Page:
DNA-Encoded Combinatorial Synthesis

  • Author: Angewandte Chemie International Edition
  • Published Date: 18 September 2020
  • Source / Publisher: Angewandte Chemie International Edition/Wiley-VCH
  • Copyright: Wiley-VCH GmbH
thumbnail image: DNA-Encoded Combinatorial Synthesis

Faulty communication between proteins via protein–protein interactions (PPIs) is at the root of several diseases. For instance, an enhanced interaction of the transcription factor TEAD with the regulator protein YAP (Yes-associated protein) drives tumor growth. However, TEAD interacts via a large surface, which makes it challenging to disrupt the interaction with small, drug-like compounds. The picture above shows a TEAD–YAP complex (TEAD in gray, YAP in yellow, orange, green, and blue).

In search of inhibitors of the TEAD–YAP interaction, Andreas Brunschweiger, TU Dortmund University, Germany, and colleagues have designed a screening library in which all compounds were tagged with individual DNA barcodes (schematically pictured below). This allows the screening of many compounds for their affinity to drug targets in a single process. Promising candidates are then identified by their barcode. The library contains a large number of compounds, which are created via a combinatorial approach, i.e., using mixtures of reactants to give many variants.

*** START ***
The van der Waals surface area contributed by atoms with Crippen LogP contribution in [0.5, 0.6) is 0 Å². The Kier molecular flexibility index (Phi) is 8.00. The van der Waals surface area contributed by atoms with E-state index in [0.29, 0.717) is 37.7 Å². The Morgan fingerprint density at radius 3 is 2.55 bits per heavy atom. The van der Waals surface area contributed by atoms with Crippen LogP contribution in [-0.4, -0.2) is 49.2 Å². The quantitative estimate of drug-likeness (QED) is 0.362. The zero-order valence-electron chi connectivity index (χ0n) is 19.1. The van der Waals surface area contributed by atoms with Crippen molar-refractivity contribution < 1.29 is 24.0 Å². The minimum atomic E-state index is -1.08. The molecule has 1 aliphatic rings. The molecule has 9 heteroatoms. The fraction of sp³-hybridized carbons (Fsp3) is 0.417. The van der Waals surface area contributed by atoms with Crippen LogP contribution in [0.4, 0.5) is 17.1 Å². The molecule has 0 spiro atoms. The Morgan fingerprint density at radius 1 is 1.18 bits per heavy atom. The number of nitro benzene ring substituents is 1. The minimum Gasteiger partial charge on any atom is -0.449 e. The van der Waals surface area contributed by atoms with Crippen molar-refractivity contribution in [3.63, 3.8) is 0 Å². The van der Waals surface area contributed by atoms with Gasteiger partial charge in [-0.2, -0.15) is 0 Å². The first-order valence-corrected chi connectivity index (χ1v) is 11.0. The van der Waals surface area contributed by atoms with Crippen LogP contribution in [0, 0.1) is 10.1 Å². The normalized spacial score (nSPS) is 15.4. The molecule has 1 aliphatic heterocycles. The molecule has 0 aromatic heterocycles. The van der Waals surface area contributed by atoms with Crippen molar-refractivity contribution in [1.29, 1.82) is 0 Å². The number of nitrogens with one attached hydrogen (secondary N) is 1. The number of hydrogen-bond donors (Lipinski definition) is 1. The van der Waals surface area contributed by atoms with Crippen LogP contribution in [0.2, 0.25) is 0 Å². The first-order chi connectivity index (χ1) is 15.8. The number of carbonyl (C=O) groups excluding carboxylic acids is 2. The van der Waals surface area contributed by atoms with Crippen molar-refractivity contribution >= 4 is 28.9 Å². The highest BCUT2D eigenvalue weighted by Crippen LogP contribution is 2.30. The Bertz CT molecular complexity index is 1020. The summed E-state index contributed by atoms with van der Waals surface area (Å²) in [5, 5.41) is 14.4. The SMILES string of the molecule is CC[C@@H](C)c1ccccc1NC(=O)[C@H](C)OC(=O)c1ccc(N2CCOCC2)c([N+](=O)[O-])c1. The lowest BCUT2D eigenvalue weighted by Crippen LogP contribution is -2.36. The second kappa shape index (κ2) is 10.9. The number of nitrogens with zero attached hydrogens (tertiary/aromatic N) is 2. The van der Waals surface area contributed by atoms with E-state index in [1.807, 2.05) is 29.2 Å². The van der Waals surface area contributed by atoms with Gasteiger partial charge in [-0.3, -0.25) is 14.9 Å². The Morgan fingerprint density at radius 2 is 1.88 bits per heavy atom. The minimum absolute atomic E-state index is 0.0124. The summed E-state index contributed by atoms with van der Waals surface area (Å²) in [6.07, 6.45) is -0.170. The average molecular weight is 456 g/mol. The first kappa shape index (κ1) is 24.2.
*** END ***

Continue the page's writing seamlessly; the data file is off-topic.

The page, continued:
The synthesis of the compounds in the library was initiated using starting materials bound to a chemically stable hexathymidine DNA on a solid phase. This approach is called a thymidine-initiated DNA-encoded library, or "tiDEL". An Ugi four-component reaction was then used to convert the starting materials into a range of peptidomimetics. Another DNA-barcoding step and an expansion of the candidates using azide–alkyne cycloadditions gave a pool of over 8,000 molecules.

The team found a few molecules in this pool that bound to TEAD. These were identified by sequencing their DNA barcodes. The compounds were active in biophysical and cellular assays and inhibited the YAP–TEAD interaction (pictured at the bottom). The researchers believe that their library design could provide a starting point for the development of inhibitors of this cancer-relevant protein–protein interaction.




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